All they have is solutions. Every single politicians knows exactly how to fix education. The Republicans want to reward "performance" with higher pay for teachers.

The Democrats want to continue to throw grants and funds at a system they and everyone else know is broken:

It's extremely easy to debate any of these candidates on education. They all ignore the elephant in the room: culture.
It's just not easy to say to a group of voters: your culture is failing your children. Your culture has destroyed the institutions of marriage and family for half of the children in the country. Your culture expects nothing out of children, and rewards them for everything. (every kid on the soccer team is the best kid on the soccer team, and every one of their kicks is wonderful)
There's a reason that immigrant populations from east Asia, south Asia, and Africa do so much better than their native born peers. They're raised in the same neighborhoods as kids who drop out at high rates. They're resisting drugs at a higher rate. Their test scores are notably higher.
They're also typically living in two parent households with parents who have high expectations for their children, and who aren't afraid to check their kids when they screw up.

It's just not a money issue anymore. Yes, there are schools out there that need financial help. Probably all of them. They're run like social security senior citizen's homes. They've got holes in the roofs. Money will fix roofs, but it won't fix attitudes.

I'll throw my idea into the fray as well: Education needs more focus on critical thinking and data evaluation, and less focus on progressively increasing the amounts of junk that gets crammed into standardized tests. Data goes bad, critical thinking does not.
And by more, I mean like an entire class EVERY day for at least an hour.
No skill will benefit children more in an era where anyone can edit the encyclopedia.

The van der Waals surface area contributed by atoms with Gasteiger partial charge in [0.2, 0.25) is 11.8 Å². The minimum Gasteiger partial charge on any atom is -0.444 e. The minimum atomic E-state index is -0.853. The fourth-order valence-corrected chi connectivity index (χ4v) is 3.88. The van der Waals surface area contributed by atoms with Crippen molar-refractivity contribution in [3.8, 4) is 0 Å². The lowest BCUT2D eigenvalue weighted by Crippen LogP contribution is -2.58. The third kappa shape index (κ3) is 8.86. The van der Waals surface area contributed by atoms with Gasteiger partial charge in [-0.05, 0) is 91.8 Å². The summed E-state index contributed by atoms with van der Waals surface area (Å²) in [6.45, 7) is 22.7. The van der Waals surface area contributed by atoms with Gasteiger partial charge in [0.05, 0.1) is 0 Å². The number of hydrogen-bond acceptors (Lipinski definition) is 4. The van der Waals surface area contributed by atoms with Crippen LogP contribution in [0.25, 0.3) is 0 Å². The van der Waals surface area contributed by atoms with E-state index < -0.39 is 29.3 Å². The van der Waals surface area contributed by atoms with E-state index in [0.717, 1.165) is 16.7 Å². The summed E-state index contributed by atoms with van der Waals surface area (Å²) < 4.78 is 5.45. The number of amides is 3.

Tuesday, July 03, 2007

Casio Love

I just got a Casio MT-600 and I am in LOVE with the thing. Luckily, it fit the adapter I had lying around from a mostly unused, enormous, Casio CT-640.
It has the same sort of sound as the lower range in the MT series, but it has an ANALOG FILTER! The DCO tones occupy a great sounding transitional space between the MT series of super simple organi-ish tones and the all PCM sample based tones of the CT series that succeeded it.
That means instant classic when combined with an inability to stay in tune, pitchbend, and a really low sample rate, noisy output.
Witness the awesome: MP3
Everything in that mp3 but the drums is completely unmodified MT-600! To get some of the chorus effects I multitracked the same parts with the fine tune knob cranked.
It's not too hot with bass- it doesn't go too low.
I plan to do a mod I found on the interweb that boost the cutoff and resonance limits and brings a control for each out on the front panel. I'm skiddish though, because these are hard to find, and I really like it the way it is. But all these sounds beg for some kind of hands on control.
$2 from a trailer park yardsale.